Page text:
Veracini challenges two important myths: firstly, that the Israeli-Palestinian dispute is unique and defies comparative approaches; and secondly that the struggle is mainly based in nationality and religion and therefore different to typical colonial conflicts. On the contrary, Veracini shows how Israeli society is organised along apartheid lines -- and that apartheid was not unique to South Africa, but a common feature of colonisation. He examines wars of decolonization, and conflicts where whole native populations were all but eradicated -- as in Australia. Comparing and contrasting these with the more recent history of Israel and Palestine, he offers a critical perspective on colonialism as well as important new insights into patterns of imperialism today.
In this 1994 classic work on student retention, Vincent Tinto synthesizes far-ranging research on student attrition and on actions institutions can and should take to reduce it. The key to effective retention, Tinto demonstrates, is in a strong commitment to quality education and the building of a strong sense of inclusive educational and social community on campus. He applies his theory of student departure to the experiences of minority, adult, and graduate students, and to the situation facing commuting institutions and two-year colleges. Especially critical to Tinto’s model is the central importance of the classroom experience and the role of multiple college communities.
Abraham Lincoln’s Republican Party was the first party built on opposition to slavery to win on the national stage—but its victory was rooted in the earlier efforts of under-appreciated antislavery third parties. Liberty Power tells the story of how abolitionist activists built the most transformative third-party movement in American history and effectively reshaped political structures in the decades leading up to the Civil War.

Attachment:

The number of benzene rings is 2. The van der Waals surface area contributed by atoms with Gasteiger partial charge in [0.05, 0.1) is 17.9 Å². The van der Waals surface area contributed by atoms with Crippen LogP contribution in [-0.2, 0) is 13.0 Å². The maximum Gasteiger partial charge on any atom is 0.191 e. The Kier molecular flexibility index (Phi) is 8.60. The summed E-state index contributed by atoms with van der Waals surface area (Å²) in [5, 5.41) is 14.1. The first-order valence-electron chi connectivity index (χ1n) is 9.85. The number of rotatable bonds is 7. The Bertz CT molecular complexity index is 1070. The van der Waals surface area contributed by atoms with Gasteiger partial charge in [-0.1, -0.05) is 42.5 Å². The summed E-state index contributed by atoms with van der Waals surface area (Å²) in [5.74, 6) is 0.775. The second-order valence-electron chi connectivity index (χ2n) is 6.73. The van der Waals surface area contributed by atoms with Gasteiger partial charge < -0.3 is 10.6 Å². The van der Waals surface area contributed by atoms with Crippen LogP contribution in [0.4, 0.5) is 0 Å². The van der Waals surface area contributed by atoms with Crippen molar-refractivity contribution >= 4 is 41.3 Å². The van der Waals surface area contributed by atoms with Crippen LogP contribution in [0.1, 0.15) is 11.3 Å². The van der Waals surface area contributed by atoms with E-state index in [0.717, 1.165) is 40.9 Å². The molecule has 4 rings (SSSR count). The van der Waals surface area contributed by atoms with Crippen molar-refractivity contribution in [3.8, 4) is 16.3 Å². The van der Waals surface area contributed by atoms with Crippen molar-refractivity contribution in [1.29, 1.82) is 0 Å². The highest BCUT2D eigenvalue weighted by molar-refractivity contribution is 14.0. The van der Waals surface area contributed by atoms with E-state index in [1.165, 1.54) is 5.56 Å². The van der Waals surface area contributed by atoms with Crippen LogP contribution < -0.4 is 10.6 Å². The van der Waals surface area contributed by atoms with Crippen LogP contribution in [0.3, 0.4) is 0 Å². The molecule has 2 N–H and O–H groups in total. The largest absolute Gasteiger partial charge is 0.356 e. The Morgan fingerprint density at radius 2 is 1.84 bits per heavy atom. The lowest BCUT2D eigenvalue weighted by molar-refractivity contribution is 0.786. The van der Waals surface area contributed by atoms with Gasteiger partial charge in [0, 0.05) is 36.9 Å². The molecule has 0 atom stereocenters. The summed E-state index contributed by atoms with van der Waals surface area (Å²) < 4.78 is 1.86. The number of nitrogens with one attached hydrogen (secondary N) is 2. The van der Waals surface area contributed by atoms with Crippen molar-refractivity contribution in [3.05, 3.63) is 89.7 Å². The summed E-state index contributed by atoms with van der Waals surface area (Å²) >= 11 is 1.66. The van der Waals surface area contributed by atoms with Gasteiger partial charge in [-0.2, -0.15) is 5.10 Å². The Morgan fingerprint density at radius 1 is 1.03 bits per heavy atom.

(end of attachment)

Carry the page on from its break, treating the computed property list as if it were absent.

As Corey M. Brooks explains, abolitionist trailblazers who organized first the Liberty Party and later the more moderate Free Soil Party confronted formidable opposition from a two-party system expressly constructed to suppress disputes over slavery. Identifying the Whigs and Democrats as the mainstays of the southern Slave Power’s national supremacy, savvy abolitionists insisted that only a party independent of slaveholder influence could wrest the federal government from its grip. A series of shrewd electoral, lobbying, and legislative tactics enabled these antislavery third parties to wield influence far beyond their numbers. In the process, these parties transformed the national political debate and laid the groundwork for the success of the Republican Party and the end of American slavery.
Fritzsche deciphers the puzzle of Nazism's ideological grip. Its basic appeal lay in the Volksgemeinschaft - a "people’s community" that appealed to Germans to be part of a great project to redress the wrongs of the Versailles treaty, make the country strong and vital, and rid the body politic of unhealthy elements. Diaries and letters reveal Germans' fears, desires, and reservations, while showing how Nazi concepts saturated everyday life.
The attacks of 9/11 led to a war on Iraq, although there was neither tangible evidence that the nation's leader, Saddam Hussein, was linked to Osama bin Laden nor proof of weapons of mass destruction. Why, then, did the Iraq war garner so much acceptance in the United States during its primary stages?